The congregation was obviously devout and very multi-ethnic. I saw Filipino, Mexican, Korean, Vietnamese, African, and also many Anglo and mixed ethnicity individuals and families. The music was standard OCP but all the mass parts including the Gloria were sung. Did I mention that the church was completely full? If that was the turnout for the 7 AM mass I would bet it got to SRO for the later masses.
Last week feels like last year (do you ever feel that way?). My husband was best man at a wedding in California on Saturday June 4. He flew out early Thursday morning while I was still at work. I worked 36 hours through (full day Wed, on call all night that night, and a full day Thursday) and flew out Friday AM so that I could be there for the "bridal shower" (actually a get together of all the ladies) Friday night. Our elder son and his girlfriend drove up from Southern California, our younger son, his girlfriend, and his next sister drove down from Oregon, and our youngest was scheduled to catch a very early plane from NH Saturday morning (Prom the night before).
Let me backtrack a bit. The groom from this wedding has been a family friend for over 30 years. He is in age somewhere between me and John, and he is also our youngest child's godfather. He has never been married - has come close a few times but something always came up. His bride was actually his High School sweetheart, who was widowed a few years ago. The wedding invitation featured their Junior Prom picture. So it was pretty important that we go to the wedding, despite my concern about it not being a church wedding.
The actual wedding took place outside, at the end of a short train ride into the countryside near Suisun CA. The reception was at the Western Railway Museum. The logistics were such that everyone involved had to be on the wedding train on time for a 4 PM departure, ride the train to the end of the line (about 20 minutes), have the ceremony, and ride the train back to the museum for the catered buffet reception. We had arranged that our younger son would drive to the Sacramento Airport and pick up the youngest at 2 PM, and hightail it back to the museum in time to catch the train and see the wedding.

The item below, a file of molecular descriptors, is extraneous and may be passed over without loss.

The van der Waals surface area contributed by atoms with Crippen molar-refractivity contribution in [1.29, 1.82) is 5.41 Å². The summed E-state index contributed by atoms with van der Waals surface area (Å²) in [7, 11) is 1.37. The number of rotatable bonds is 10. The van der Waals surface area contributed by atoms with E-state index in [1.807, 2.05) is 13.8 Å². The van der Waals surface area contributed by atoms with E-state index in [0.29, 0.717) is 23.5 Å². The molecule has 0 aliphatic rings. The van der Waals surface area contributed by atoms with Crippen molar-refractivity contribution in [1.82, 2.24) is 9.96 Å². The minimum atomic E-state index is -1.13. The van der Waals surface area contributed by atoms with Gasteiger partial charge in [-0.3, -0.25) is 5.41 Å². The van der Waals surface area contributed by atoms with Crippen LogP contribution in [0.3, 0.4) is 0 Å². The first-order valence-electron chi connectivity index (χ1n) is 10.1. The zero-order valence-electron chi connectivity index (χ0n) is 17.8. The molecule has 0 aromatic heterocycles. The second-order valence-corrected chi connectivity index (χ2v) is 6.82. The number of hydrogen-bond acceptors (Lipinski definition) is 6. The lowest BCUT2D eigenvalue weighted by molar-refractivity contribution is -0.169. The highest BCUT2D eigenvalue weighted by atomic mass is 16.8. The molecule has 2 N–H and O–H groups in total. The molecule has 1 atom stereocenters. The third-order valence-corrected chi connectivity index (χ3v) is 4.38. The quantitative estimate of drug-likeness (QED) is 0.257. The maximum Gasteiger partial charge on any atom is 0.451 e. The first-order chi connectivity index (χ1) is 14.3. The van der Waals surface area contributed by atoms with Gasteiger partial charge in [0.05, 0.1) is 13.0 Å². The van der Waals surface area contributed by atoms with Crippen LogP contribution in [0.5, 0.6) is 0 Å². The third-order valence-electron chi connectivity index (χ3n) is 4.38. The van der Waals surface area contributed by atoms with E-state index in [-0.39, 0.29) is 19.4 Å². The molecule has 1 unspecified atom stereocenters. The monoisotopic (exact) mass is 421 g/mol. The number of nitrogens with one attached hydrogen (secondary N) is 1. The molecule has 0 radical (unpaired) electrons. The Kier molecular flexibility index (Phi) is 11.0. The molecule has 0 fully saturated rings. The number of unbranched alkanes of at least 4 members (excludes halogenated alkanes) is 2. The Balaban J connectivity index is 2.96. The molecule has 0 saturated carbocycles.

0500 Saturday AM, my cell phone rang in the hotel room. I groggily grabbed it, and when I saw that the caller ID was out home phone #, I was suddenly wide awake and full of adrenaline.
"Mom,"she said in tears and sobs," I set 12 alarms and I missed my plane". Me: " I told you to go straight to the airport after prom."
"Well, we didn't do anything after prom and I thought that I could take a nap" with wails and sobs.
Me:" Get dressed, grab your stuff, and go to the airport and I will call you back with more instructions."
I ended up getting her on a flight into Oakland that landed at 4PM, and she then took a BART train almost to the end of the line where her brother picked her up (Left after the vows) and got her back to the reception in time for the last of dinner and cake. Her other (almost 23 y/o)sister who was present caught the bouquet (although not exactly the one the bride was carrying for the actual ceremony - that one had been left behind when the train took off and so she had a makeshift bouquet of extras from the boutonierres).
Got back from the reception in time to spend a half hour in the hot tub at the hotel and sleep. Got up the next morning, went to Mass at a local parish (worth its own post), had brunch with the other kids before they all headed home, and went to Sacramento to do tourist things and have dinner with Erik at his folks house.
to be continued
Home Delivery Is Available - New York Times
Dawn should have written the headline - pizzas are delivered - babies are born!
HMS blog has had a great thread on childbirth.